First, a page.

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First patient randomised in heart failure device trial in Ohio

The Ohio State University Wexner Medical Center in the US has randomised the world’s first patient in a clinical trial to assess the effectiveness of a device manufactured by Edwards Lifesciences aimed at relieving symptoms of heart failure.

The first patient is a 54-year-old male from Bellefontaine, Ohio, who experienced significant shortness of breath due to heart failure.

Ohio State’s Heart and Vascular Research Organization director Rami Kahwash, and interventional cardiologist and director of the structural heart disease programme Scott Lilly are the study’s principal investigators at Ohio State.

Kahwash said: “We’re excited to continue to be at the forefront of investigating new therapies to treat and better understand heart failure.

“In April 2022, we were the first in Ohio to implant this device in an early feasibility study and that patient is doing well. We are delighted to be the first in the world to investigate this device on a larger scale.”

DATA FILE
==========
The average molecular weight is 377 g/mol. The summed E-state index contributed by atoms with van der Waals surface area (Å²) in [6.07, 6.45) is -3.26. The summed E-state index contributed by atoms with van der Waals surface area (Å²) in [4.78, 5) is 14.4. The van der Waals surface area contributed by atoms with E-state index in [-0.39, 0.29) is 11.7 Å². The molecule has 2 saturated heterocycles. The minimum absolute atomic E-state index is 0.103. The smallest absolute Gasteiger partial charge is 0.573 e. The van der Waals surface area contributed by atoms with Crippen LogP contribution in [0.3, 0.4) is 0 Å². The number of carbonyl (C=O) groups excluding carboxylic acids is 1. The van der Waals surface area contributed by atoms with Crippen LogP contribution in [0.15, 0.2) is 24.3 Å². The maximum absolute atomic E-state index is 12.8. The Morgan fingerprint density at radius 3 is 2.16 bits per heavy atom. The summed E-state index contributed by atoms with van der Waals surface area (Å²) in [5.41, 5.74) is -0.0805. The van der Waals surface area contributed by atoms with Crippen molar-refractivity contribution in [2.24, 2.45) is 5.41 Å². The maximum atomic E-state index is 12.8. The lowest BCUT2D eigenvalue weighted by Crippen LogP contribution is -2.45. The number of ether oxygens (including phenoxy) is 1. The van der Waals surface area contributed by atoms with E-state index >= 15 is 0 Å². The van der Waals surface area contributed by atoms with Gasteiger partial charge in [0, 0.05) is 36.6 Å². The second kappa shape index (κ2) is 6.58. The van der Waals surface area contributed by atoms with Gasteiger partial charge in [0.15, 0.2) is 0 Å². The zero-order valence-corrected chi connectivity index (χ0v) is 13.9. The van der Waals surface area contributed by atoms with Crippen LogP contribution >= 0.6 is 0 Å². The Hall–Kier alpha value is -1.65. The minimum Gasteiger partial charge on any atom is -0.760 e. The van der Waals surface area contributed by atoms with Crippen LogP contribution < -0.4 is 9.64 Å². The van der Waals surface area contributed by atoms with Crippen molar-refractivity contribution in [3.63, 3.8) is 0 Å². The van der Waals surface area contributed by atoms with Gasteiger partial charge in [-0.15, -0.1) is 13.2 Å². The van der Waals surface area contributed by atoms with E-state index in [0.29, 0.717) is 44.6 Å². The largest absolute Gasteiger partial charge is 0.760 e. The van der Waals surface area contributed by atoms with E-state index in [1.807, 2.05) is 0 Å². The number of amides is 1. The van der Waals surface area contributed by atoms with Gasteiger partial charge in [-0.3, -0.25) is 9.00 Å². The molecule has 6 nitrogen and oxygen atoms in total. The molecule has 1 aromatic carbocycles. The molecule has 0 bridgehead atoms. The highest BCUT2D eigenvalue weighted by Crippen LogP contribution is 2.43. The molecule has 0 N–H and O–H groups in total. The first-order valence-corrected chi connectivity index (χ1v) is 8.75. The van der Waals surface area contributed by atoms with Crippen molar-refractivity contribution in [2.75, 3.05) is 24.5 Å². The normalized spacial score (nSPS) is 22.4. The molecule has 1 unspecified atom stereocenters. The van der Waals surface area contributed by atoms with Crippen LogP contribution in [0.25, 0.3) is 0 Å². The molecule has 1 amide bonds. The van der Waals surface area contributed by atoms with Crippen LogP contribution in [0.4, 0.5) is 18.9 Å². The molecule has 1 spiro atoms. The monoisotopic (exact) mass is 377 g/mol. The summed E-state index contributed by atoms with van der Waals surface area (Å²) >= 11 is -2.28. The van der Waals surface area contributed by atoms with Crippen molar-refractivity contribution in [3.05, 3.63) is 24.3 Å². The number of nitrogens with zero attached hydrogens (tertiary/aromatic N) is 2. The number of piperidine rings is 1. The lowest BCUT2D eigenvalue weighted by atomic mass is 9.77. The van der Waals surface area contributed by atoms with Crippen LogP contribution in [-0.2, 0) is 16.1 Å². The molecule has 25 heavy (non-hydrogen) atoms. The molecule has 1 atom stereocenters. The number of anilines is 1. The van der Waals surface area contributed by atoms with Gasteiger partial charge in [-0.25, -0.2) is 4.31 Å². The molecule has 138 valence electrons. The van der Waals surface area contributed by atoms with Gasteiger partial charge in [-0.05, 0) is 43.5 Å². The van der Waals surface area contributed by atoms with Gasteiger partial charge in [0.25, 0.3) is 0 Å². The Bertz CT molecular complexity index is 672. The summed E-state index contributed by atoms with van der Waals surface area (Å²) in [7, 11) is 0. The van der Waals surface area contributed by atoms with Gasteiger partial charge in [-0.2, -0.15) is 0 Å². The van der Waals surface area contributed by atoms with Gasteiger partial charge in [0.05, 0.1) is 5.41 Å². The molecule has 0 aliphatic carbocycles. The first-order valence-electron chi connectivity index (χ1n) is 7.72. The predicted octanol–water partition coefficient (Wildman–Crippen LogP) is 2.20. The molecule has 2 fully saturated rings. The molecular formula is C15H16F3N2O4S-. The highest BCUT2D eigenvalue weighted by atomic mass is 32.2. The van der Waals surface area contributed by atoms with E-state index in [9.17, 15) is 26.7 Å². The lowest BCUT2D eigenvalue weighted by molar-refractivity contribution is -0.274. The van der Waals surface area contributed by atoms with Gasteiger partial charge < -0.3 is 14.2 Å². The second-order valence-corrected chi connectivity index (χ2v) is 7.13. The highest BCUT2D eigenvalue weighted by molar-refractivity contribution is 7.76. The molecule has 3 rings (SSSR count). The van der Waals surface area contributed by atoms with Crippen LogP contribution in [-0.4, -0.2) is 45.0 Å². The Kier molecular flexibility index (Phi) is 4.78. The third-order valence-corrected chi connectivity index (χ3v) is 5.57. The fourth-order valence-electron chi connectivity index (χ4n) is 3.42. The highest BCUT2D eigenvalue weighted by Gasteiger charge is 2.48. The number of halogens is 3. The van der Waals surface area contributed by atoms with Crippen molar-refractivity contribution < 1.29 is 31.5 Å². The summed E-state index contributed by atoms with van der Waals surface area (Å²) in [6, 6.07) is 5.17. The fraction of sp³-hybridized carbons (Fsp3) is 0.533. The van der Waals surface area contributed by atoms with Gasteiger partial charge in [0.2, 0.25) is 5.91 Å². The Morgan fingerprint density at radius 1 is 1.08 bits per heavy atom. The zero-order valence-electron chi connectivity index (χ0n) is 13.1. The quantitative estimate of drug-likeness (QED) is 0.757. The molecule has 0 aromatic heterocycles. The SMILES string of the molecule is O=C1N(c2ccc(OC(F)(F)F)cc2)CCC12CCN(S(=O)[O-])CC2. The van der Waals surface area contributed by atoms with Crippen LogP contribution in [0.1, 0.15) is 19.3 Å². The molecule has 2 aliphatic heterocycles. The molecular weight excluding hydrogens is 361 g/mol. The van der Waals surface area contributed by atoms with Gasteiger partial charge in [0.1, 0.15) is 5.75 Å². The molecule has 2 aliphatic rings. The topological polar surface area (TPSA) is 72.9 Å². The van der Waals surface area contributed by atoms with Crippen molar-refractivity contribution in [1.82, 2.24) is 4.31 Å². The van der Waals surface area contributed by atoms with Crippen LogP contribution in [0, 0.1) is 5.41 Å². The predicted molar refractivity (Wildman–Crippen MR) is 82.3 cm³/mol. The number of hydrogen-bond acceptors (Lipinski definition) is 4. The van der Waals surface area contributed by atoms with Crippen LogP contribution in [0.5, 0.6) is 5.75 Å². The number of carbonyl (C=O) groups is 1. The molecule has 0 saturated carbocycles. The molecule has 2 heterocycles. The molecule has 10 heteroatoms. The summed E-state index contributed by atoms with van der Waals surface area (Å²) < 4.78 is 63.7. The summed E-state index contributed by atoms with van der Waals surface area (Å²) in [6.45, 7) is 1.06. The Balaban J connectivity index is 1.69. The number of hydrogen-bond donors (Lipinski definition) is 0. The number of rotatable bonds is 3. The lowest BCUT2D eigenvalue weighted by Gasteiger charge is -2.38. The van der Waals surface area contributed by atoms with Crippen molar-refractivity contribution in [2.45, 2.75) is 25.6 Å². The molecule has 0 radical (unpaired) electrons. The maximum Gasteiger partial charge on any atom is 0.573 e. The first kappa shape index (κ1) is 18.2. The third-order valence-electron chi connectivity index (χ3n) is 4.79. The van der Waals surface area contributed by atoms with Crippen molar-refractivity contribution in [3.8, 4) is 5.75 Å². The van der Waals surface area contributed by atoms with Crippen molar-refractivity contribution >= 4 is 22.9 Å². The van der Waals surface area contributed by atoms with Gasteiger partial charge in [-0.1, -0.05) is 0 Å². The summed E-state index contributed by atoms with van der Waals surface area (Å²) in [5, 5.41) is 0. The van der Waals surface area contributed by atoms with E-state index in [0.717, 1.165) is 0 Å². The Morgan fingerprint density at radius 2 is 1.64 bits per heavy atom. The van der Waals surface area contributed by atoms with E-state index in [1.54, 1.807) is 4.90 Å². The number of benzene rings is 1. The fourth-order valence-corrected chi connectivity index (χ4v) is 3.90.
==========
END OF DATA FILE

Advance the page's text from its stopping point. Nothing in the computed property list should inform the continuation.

The Richard M. Ross Heart Hospital at Ohio State will keep enrolling patients for the randomised and double-blinded ALT-FLOW II study.

Edwards Lifesciences anticipates the participation of 100 patients across 30 investigational sites in the trial.

The investigational device aims to alleviate pressure on the left side of the heart, leading to a decrease in symptoms such as shortness of breath.

Doctors insert a catheter into a neck vein to access the heart during the procedure.

Lilly, who randomised the first patient, said: “The tiny shunt device is implanted in the heart between the coronary sinus vein and the left atrium.

“The device placement in this location preserves the interatrial septum, which is the wall separating the right and left sides of the heart’s upper chambers.”

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